The bottle 10 is blow molded from a preform 30 (FIG. 4 ), by using conventional blow molding techniques. The preform 30 is made by an injection molding process such as the injection molding process described in U.S. Pat. No. 4,511,528, which is hereby incorporated by reference. The process used to make the preform 30 will be described in more detail below.
The preform 30 has a top portion 31 having a crown finish 32. Beneath the crown finish 32 is a rounded neck portion 33 which tapers into a body portion 34. At a lower end 35 of the body portion 34 is a bottom 36 of the preform 30.
A cross section of the preform 30 according to the present invention is shown in FIG. 5. In FIGS. 6 and 7 cross sections of preforms 40 and 50, respectively, are shown which do not have tapered layers of EVOH and are not made according to the present invention.
Referring now to FIG. 5, the preform 30 has a tapered layer of EVOH 37 between two layers of PET 38 and 39. The process by which this preform 30 is made will be described in detail below. The layer of EVOH 37 is uniformly thick throughout most of the body portion 34 of the preform, but tapers as it reaches the lower portion 35 of the body portion 24. This tapering of the EVOH layer provides the advantage of saving costly EVOH while still providing an excellent oxygen and CO2 barrier layer as well as even distribution of the EVOH through the bottle 10 blown from the preform 30. Also, the tapered end of the EVOH near the bottom of the preform creates a bottle having a thicker layer of PET at the rounded portion 60 and bottom 22 of the bottle. The thicker layer of PET creates a stronger bottom profile that has more resistance to internal pressures from carbonated beverages stored therein.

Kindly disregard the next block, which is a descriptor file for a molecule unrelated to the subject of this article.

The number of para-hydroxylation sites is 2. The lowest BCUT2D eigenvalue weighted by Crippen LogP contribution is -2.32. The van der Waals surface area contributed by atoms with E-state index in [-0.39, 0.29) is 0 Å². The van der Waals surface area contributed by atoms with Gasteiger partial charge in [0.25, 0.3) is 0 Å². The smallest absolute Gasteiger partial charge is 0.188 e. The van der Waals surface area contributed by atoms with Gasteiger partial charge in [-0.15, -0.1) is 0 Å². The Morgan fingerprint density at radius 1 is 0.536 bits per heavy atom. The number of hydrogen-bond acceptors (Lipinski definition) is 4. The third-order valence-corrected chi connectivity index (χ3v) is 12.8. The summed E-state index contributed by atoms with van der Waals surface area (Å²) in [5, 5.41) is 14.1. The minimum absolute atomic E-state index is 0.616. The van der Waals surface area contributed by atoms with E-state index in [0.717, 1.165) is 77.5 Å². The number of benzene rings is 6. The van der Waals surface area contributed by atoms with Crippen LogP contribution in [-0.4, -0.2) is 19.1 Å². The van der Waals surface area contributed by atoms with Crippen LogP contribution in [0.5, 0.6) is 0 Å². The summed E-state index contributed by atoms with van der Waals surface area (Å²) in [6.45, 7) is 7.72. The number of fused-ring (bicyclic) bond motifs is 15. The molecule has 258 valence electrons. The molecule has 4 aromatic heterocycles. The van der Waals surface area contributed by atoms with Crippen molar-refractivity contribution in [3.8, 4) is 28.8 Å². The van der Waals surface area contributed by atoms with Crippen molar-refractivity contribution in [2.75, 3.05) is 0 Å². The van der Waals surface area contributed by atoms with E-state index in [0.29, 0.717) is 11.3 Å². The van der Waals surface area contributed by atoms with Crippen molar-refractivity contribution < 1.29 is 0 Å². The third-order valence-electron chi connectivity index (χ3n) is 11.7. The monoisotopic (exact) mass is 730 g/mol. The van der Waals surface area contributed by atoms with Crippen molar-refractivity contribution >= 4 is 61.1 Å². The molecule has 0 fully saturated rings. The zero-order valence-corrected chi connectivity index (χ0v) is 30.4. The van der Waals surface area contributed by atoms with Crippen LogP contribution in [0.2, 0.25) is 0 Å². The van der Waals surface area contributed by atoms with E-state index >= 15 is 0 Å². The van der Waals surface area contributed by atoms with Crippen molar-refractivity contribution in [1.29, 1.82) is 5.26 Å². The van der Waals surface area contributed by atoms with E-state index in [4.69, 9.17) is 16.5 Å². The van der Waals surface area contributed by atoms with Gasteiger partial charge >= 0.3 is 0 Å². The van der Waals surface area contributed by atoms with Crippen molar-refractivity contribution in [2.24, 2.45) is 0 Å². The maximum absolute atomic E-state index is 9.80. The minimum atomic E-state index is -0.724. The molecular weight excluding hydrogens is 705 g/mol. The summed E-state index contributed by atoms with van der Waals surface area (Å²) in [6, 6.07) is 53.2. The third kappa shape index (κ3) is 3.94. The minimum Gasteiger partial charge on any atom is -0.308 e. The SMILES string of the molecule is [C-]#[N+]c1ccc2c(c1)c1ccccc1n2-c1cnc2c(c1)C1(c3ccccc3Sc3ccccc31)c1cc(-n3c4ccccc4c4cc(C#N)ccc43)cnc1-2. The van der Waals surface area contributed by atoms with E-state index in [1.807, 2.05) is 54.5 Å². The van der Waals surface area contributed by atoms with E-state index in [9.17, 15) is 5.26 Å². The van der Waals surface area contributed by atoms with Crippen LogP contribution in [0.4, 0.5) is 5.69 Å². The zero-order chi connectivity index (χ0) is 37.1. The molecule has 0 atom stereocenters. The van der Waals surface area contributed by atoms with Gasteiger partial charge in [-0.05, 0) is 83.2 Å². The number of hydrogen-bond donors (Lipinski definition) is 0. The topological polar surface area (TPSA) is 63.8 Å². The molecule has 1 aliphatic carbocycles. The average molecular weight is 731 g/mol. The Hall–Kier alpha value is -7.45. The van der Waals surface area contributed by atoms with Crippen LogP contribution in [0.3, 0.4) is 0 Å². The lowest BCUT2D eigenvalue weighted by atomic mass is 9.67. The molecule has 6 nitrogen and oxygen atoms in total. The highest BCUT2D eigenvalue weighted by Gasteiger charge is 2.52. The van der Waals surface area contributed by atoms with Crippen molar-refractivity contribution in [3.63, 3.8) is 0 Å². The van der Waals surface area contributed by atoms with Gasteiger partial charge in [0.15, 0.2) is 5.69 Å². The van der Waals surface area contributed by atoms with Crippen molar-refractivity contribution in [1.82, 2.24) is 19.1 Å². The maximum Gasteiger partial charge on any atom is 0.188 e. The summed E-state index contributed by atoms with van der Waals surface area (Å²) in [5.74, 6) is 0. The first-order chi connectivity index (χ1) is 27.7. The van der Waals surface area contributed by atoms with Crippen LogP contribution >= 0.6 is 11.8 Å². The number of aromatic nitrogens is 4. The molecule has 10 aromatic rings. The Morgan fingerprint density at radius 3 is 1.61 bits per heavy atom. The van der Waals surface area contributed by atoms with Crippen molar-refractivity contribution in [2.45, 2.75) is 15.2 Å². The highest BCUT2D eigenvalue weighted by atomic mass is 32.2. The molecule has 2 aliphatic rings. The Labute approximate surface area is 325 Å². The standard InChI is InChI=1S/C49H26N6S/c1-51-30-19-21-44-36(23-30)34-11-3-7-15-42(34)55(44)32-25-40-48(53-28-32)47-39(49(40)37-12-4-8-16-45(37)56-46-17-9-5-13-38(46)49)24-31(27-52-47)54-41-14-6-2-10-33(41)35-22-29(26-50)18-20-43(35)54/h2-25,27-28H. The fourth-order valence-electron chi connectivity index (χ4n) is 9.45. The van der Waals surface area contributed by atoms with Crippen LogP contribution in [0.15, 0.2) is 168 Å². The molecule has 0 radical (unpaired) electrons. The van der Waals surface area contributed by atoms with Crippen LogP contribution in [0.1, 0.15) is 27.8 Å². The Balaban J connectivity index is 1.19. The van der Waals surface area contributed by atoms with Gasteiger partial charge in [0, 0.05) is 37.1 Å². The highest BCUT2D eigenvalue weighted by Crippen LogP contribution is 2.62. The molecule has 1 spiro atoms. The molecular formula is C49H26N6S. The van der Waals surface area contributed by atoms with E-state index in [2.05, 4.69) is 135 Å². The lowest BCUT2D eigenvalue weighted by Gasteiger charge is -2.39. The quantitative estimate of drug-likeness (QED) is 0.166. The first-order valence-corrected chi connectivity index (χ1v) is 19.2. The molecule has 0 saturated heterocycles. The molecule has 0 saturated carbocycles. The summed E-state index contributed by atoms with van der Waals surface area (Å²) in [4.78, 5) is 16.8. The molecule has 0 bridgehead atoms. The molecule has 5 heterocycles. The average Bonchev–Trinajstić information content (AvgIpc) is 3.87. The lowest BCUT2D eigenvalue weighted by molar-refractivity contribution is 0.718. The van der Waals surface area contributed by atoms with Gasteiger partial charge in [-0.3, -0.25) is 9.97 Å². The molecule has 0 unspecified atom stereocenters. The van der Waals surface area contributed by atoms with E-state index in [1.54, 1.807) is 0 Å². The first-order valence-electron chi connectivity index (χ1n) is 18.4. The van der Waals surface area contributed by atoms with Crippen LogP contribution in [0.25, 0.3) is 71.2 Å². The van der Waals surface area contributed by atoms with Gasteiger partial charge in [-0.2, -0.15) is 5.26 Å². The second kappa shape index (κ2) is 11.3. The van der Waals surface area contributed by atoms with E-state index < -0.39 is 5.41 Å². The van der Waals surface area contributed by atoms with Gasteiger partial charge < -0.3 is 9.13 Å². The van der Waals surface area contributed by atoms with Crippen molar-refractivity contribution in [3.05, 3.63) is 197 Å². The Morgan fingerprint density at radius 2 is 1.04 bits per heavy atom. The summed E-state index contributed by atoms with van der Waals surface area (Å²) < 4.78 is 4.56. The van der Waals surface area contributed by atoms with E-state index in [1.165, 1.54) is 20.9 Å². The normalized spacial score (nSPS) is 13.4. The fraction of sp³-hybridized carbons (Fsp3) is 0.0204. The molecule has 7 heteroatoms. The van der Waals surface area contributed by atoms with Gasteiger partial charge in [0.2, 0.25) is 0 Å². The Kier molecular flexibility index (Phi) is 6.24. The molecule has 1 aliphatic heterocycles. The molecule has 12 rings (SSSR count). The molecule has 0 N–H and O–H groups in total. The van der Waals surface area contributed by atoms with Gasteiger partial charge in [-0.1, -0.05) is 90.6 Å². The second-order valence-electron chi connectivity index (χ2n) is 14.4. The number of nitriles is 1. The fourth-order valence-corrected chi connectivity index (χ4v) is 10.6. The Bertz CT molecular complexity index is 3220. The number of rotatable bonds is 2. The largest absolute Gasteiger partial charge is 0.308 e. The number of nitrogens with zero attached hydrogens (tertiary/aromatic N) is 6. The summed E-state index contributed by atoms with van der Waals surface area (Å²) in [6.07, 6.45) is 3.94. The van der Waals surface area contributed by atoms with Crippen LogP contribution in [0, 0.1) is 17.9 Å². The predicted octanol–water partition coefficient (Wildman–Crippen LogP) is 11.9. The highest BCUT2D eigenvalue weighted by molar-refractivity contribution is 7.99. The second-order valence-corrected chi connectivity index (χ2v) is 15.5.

As shown in FIG. 5, the preform 30 has a total length of approximately 4.0 inches and has a generally uniform overall total wall thickness of approximately 185 mils. The thickness of the layer of EVOH 37 at point A, approximately 1.75 inches from the top of the preform 30, is approximately 25 mils thick around the circumference of the preform 30. At point B, which is approximately 2.25 inches, from the top of the preform 30, the EVOH is approximately 20 mils thick around the circumference of the preform 30. At point C, which is approximately 2.50 inches, from the top of the preform 30, the EVOH layer 37 is approximately 15 mils thick around the circumference of the preform 30. At point D which is approximately 2.75 inches from the top, the EVOH layer 37 is approximately 12 mils thick around the circumference of the preform 30. At point E which is approximately 3.00 inches from the top, the EVOH layer 37 is approximately 10 mils thick around the circumference of the preform 30. At point F which is approximately 3.25 inches from the top, the EVOH layer 37 is approximately 5 mils thick around the circumference of the preform 30.